(autoconf.info)Coding Style


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9.6 Coding Style
================

The Autoconf macros follow a strict coding style.  You are encouraged to
follow this style, especially if you intend to distribute your macro,
either by contributing it to Autoconf itself, or via other means.

   The first requirement is to pay great attention to the quotation.
For more details, see Note: Autoconf Language, and Note: M4
Quotation.

   Do not try to invent new interfaces.  It is likely that there is a
macro in Autoconf that resembles the macro you are defining: try to
stick to this existing interface (order of arguments, default values,
etc.).  We _are_ conscious that some of these interfaces are not
perfect; nevertheless, when harmless, homogeneity should be preferred
over creativity.

   Be careful about clashes both between M4 symbols and between shell
variables.

   If you stick to the suggested M4 naming scheme (Note: Macro Names),
you are unlikely to generate conflicts.  Nevertheless, when you need to
set a special value, _avoid using a regular macro name_; rather, use an
"impossible" name.  For instance, up to version 2.13, the macro
`AC_SUBST' used to remember what SYMBOL macros were already defined by
setting `AC_SUBST_SYMBOL', which is a regular macro name.  But since
there is a macro named `AC_SUBST_FILE', it was just impossible to
`AC_SUBST(FILE)'!  In this case, `AC_SUBST(SYMBOL)' or
`_AC_SUBST(SYMBOL)' should have been used (yes, with the parentheses).

   No Autoconf macro should ever enter the user-variable name space;
i.e., except for the variables that are the actual result of running the
macro, all shell variables should start with `ac_'.  In addition, small
macros or any macro that is likely to be embedded in other macros
should be careful not to use obvious names.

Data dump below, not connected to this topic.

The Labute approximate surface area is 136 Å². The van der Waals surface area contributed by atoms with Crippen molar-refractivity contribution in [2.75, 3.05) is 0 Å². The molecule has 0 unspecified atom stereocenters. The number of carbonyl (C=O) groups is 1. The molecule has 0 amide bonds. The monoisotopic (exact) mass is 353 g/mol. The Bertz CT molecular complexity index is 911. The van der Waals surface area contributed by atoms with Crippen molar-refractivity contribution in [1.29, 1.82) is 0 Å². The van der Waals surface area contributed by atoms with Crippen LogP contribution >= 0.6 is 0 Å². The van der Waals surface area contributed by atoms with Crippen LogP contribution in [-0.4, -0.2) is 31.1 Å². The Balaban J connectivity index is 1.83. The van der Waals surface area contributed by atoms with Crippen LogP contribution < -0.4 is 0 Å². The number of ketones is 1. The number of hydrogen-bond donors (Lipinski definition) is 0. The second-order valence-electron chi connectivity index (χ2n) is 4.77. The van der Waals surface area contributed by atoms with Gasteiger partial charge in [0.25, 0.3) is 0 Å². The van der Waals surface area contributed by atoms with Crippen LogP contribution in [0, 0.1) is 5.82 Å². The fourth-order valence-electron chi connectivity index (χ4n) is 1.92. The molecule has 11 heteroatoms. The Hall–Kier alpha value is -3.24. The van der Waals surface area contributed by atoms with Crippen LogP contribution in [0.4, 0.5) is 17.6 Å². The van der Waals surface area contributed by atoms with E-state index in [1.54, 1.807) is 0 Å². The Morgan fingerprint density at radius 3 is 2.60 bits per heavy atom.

Do not use `dnl' to introduce comments: most of the comments you are
likely to write are either header comments which are not output anyway,
or comments that should make their way into `configure'.  There are
exceptional cases where you do want to comment special M4 constructs,
in which case `dnl' is right, but keep in mind that it is unlikely.

   M4 ignores the leading blanks and newlines before each argument.
Use this feature to indent in such a way that arguments are (more or
less) aligned with the opening parenthesis of the macro being called.
For instance, instead of

     AC_CACHE_CHECK(for EMX OS/2 environment,
     ac_cv_emxos2,
     [AC_COMPILE_IFELSE([AC_LANG_PROGRAM(, [return __EMX__;])],
     [ac_cv_emxos2=yes], [ac_cv_emxos2=no])])

write

     AC_CACHE_CHECK([for EMX OS/2 environment], [ac_cv_emxos2],
     [AC_COMPILE_IFELSE([AC_LANG_PROGRAM([], [return __EMX__;])],
                        [ac_cv_emxos2=yes],
                        [ac_cv_emxos2=no])])

or even

     AC_CACHE_CHECK([for EMX OS/2 environment],
                    [ac_cv_emxos2],
                    [AC_COMPILE_IFELSE([AC_LANG_PROGRAM([],
                                                        [return __EMX__;])],
                                       [ac_cv_emxos2=yes],
                                       [ac_cv_emxos2=no])])

   When using `AC_RUN_IFELSE' or any macro that cannot work when
cross-compiling, provide a pessimistic value (typically `no').

   Feel free to use various tricks to prevent auxiliary tools, such as
syntax-highlighting editors, from behaving improperly.  For instance,
instead of:

     m4_bpatsubst([$1], [$"])

use

     m4_bpatsubst([$1], [$""])

so that Emacsen do not open an endless "string" at the first quote.
For the same reasons, avoid:

     test $[#] != 0

and use:

     test $[@%:@] != 0

Otherwise, the closing bracket would be hidden inside a `#'-comment,